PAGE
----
Facebook IPO: Worth The Price Or Next Internet Bubble?

Facebook co-founder and CEO Mark Zuckerberg at Facebook headquarters in Palo Alto, Calif., in 2007. The company is expected to file papers for an initial public offering this week. i i

Facebook co-founder and CEO Mark Zuckerberg at Facebook headquarters in Palo Alto, Calif., in 2007. The company is expected to file papers for an initial public offering this week. Paul Sakuma/AP hide caption

itoggle caption Paul Sakuma/AP
Facebook co-founder and CEO Mark Zuckerberg at Facebook headquarters in Palo Alto, Calif., in 2007. The company is expected to file papers for an initial public offering this week.

Facebook co-founder and CEO Mark Zuckerberg at Facebook headquarters in Palo Alto, Calif., in 2007. The company is expected to file papers for an initial public offering this week.

Paul Sakuma/AP

Many investors are expecting Facebook to file papers for an initial public offering sometime later this week. The company, which was founded in a Harvard dorm room less than a decade ago, is expected to be valued at nearly $100 billion by Wall Street.

And if these early reports are true this is shaping up to be the biggest Internet IPO ever.

"It will be larger than the Google IPO — larger than the Amazon IPO — the largest internet IPO in history," says Kathleen Smith. She tracks initial public offerings at Renaissance Capital. "It's rumored that they will seek to raise $10 billion."

The deal could create more than 1,000 Facebook millionaires and is likely to give Facebook's 27-year-old co-founder and CEO, Mark Zuckerberg, a net worth north of $20 billion — at least on paper.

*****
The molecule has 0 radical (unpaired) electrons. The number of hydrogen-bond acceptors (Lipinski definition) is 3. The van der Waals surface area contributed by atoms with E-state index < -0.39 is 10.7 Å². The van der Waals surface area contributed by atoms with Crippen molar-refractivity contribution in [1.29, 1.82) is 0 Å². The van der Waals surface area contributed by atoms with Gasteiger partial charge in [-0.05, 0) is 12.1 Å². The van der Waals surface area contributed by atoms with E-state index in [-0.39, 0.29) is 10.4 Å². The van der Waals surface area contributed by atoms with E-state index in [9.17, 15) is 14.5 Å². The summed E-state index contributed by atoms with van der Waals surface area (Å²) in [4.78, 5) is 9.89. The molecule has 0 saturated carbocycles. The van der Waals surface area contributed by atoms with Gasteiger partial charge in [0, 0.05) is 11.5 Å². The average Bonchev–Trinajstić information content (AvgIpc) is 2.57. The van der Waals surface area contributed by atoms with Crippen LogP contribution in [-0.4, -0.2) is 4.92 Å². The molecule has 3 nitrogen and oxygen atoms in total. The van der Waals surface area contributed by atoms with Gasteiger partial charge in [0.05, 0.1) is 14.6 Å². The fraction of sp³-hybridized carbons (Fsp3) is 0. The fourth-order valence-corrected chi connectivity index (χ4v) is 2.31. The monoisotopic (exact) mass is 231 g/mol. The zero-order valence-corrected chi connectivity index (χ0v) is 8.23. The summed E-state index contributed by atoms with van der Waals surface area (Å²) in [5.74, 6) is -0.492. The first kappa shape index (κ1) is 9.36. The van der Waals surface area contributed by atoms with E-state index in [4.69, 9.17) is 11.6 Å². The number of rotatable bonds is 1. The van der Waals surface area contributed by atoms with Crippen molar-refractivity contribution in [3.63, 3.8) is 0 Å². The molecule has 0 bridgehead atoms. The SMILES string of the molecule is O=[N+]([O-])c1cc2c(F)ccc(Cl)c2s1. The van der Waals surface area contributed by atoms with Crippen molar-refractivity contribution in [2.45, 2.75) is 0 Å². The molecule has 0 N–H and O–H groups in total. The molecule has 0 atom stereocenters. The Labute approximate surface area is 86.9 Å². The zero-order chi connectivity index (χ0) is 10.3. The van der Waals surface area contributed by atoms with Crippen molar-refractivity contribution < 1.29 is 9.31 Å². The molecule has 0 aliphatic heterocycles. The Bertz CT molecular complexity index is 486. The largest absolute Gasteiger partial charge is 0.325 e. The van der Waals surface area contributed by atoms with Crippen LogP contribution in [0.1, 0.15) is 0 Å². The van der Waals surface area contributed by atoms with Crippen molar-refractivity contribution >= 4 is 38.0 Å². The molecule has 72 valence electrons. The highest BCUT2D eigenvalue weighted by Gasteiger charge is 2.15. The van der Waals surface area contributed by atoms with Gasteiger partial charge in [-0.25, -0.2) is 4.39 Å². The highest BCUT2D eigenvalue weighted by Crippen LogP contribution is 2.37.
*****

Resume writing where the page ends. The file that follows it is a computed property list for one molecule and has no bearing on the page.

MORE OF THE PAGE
So this all kind of raises the question: Is Facebook worth the price, or is this another Internet bubble in the making?

"This is very expensive company, let's face it," says Sam Hamadeh, who follows the tech industry and Wall Street for the financial research company PrivCo. "At $100 billion you are talking about one of the largest companies in the United States, or the most valuable companies. The upside is reasonably limited."

Hamedeh believes this is one of the reasons that Morgan Stanley may end up leading the IPO instead of Goldman Sachs. Morgan has an enormous network of brokers who sell stock to wealthy individuals like doctors, lawyers and retirees.

"Those are the kind of people who will buy without digging too much into the numbers or being picky about the value of the company," he says. "They tend to buy company names that they recognize."

Hamedeh says these retail investors tend to be less price sensitive than the big institutional investors Goldman Sachs typically deals with.

And Hamedeh says Facebook will have to grow like a weed for years to justify its stock price.

But the reason so many investors seem optimistic is that Facebook has been growing like a weed.

"We forecast that Facebook's revenue in 2010 was about $2 billion," says Debra Aho Williamson, an analyst at eMarketer, which tracks online advertising sold by private companies.

She says this year Facebook brought in more than $4.2 billion in revenue, "so you can see that it more than doubled from 2010 to 2011," she adds.

The year before that Williamson estimates that the company's revenues tripled. Earnings figures won't be available until the company files to go public and releases audited financial statements.

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